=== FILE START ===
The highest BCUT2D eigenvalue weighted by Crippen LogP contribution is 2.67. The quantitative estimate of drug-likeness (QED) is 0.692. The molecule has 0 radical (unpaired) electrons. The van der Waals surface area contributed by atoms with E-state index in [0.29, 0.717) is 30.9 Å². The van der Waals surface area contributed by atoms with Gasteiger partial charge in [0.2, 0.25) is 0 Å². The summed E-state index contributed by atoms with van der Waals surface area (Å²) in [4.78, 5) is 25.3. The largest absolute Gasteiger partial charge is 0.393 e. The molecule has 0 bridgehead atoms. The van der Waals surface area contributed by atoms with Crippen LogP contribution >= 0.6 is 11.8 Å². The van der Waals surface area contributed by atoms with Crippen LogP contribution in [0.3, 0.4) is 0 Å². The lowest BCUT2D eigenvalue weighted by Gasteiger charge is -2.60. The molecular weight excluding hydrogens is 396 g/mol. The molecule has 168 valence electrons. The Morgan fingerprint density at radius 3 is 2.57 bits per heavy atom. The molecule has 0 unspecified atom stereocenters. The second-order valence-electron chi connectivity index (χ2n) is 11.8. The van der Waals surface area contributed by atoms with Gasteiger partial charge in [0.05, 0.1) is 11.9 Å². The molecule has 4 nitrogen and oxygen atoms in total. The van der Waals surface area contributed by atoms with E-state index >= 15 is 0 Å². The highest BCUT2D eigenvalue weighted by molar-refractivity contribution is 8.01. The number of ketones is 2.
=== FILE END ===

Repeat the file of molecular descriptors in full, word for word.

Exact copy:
The highest BCUT2D eigenvalue weighted by Crippen LogP contribution is 2.67. The quantitative estimate of drug-likeness (QED) is 0.692. The molecule has 0 radical (unpaired) electrons. The van der Waals surface area contributed by atoms with E-state index in [0.29, 0.717) is 30.9 Å². The van der Waals surface area contributed by atoms with Gasteiger partial charge in [0.2, 0.25) is 0 Å². The summed E-state index contributed by atoms with van der Waals surface area (Å²) in [4.78, 5) is 25.3. The largest absolute Gasteiger partial charge is 0.393 e. The molecule has 0 bridgehead atoms. The van der Waals surface area contributed by atoms with Crippen LogP contribution >= 0.6 is 11.8 Å². The van der Waals surface area contributed by atoms with Crippen LogP contribution in [0.3, 0.4) is 0 Å². The lowest BCUT2D eigenvalue weighted by Gasteiger charge is -2.60. The molecular weight excluding hydrogens is 396 g/mol. The molecule has 168 valence electrons. The Morgan fingerprint density at radius 3 is 2.57 bits per heavy atom. The molecule has 0 unspecified atom stereocenters. The second-order valence-electron chi connectivity index (χ2n) is 11.8. The van der Waals surface area contributed by atoms with Gasteiger partial charge in [0.05, 0.1) is 11.9 Å². The molecule has 4 nitrogen and oxygen atoms in total. The van der Waals surface area contributed by atoms with E-state index >= 15 is 0 Å². The highest BCUT2D eigenvalue weighted by molar-refractivity contribution is 8.01. The number of ketones is 2.